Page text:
In still another general aspect of various embodiments of the present invention, there is provided a suture locking device. Various embodiments may include a housing member and a first locking element that is operably supported within the housing member and has a suture extending therethrough. A second locking element may be supported relative to the first locking element and be configured to retainingly engage the first locking element upon application of a firing motion to the first locking element to thereby cause a portion of the suture extending through the first locking element to be locked between the first and second locking elements. An indicator member may be supported within the housing member and be configured to only be viewable through an external wall thereof when an excessive amount of tension has been applied to the suture material prior to applying the firing motion to the first locking member.

In accordance with another general aspect of the present invention there is provided a suture locking device. Various embodiments may include a handle member that is configured to generate a firing motion and an elongated catheter that extends from the handle member. A drive cable may extend through the elongated catheter and operably interface with the handle member for transmitting the firing motion to a first locking element that is operably coupled thereto. The first locking element may have a suture extending therethrough. A second locking element may be supported relative to said the first locking element and be configured to retainingly engage the first locking element upon application of a firing motion to the first locking element to thereby cause a portion of the suture extending through the first locking element to be locked between the first and second locking elements. An indicator member may be supported within the catheter and may be arranged to interface with the drive cable such that the indicator member is only be viewable through an external wall of the catheter when an excessive amount of tension has been applied to the suture material prior to applying the firing motion.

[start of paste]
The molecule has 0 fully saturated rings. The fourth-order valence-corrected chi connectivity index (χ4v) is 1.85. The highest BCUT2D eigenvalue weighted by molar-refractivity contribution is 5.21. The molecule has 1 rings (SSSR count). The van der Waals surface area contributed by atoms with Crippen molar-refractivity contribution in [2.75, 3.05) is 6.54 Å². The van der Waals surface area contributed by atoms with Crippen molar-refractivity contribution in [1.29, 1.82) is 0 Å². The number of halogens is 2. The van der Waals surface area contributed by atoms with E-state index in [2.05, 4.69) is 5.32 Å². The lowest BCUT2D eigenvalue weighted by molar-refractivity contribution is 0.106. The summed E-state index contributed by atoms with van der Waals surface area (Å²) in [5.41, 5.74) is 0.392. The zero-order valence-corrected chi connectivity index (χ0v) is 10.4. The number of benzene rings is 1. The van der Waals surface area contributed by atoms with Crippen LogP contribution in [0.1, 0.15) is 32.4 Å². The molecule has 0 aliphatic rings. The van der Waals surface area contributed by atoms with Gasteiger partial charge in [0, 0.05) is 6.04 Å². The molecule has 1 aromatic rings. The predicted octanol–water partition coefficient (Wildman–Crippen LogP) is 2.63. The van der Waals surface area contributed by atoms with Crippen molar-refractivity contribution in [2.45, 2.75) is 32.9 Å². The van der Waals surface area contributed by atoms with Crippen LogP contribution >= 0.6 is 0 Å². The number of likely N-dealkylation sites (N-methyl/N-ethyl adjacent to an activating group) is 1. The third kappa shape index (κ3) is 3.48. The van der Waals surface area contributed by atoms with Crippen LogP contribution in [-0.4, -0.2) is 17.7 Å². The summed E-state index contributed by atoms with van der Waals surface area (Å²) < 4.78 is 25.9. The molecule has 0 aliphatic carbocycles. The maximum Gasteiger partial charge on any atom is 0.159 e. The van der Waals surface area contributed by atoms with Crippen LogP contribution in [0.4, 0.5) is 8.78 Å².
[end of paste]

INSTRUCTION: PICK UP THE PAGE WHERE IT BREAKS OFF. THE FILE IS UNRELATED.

BRIEF DESCRIPTION OF THE FIGURES